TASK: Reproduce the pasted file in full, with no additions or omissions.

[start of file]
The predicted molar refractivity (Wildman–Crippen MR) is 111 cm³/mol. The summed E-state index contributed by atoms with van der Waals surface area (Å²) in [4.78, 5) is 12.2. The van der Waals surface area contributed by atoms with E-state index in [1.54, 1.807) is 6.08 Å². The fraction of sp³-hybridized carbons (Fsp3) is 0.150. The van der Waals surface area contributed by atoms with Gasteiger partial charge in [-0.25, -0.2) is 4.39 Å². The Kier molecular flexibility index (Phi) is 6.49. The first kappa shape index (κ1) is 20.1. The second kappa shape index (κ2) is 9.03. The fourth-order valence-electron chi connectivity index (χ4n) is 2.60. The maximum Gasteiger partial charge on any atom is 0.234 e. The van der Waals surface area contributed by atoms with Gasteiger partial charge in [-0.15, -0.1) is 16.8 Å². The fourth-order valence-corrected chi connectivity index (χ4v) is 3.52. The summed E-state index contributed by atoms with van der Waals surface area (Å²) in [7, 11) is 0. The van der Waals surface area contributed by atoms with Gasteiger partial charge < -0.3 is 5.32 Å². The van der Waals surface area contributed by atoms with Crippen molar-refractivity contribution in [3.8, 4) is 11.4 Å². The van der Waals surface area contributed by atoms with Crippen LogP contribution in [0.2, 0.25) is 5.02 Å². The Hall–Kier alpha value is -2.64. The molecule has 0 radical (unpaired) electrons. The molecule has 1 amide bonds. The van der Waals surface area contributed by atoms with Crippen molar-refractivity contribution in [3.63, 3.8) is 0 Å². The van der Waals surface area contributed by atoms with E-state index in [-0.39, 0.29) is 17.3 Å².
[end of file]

The predicted molar refractivity (Wildman–Crippen MR) is 111 cm³/mol. The summed E-state index contributed by atoms with van der Waals surface area (Å²) in [4.78, 5) is 12.2. The van der Waals surface area contributed by atoms with E-state index in [1.54, 1.807) is 6.08 Å². The fraction of sp³-hybridized carbons (Fsp3) is 0.150. The van der Waals surface area contributed by atoms with Gasteiger partial charge in [-0.25, -0.2) is 4.39 Å². The Kier molecular flexibility index (Phi) is 6.49. The first kappa shape index (κ1) is 20.1. The second kappa shape index (κ2) is 9.03. The fourth-order valence-electron chi connectivity index (χ4n) is 2.60. The maximum Gasteiger partial charge on any atom is 0.234 e. The van der Waals surface area contributed by atoms with Gasteiger partial charge in [-0.15, -0.1) is 16.8 Å². The fourth-order valence-corrected chi connectivity index (χ4v) is 3.52. The summed E-state index contributed by atoms with van der Waals surface area (Å²) in [7, 11) is 0. The van der Waals surface area contributed by atoms with Gasteiger partial charge < -0.3 is 5.32 Å². The van der Waals surface area contributed by atoms with Crippen molar-refractivity contribution in [3.8, 4) is 11.4 Å². The van der Waals surface area contributed by atoms with Crippen LogP contribution in [0.2, 0.25) is 5.02 Å². The Hall–Kier alpha value is -2.64. The molecule has 0 radical (unpaired) electrons. The molecule has 1 amide bonds. The van der Waals surface area contributed by atoms with Crippen molar-refractivity contribution in [3.63, 3.8) is 0 Å². The van der Waals surface area contributed by atoms with E-state index in [-0.39, 0.29) is 17.3 Å².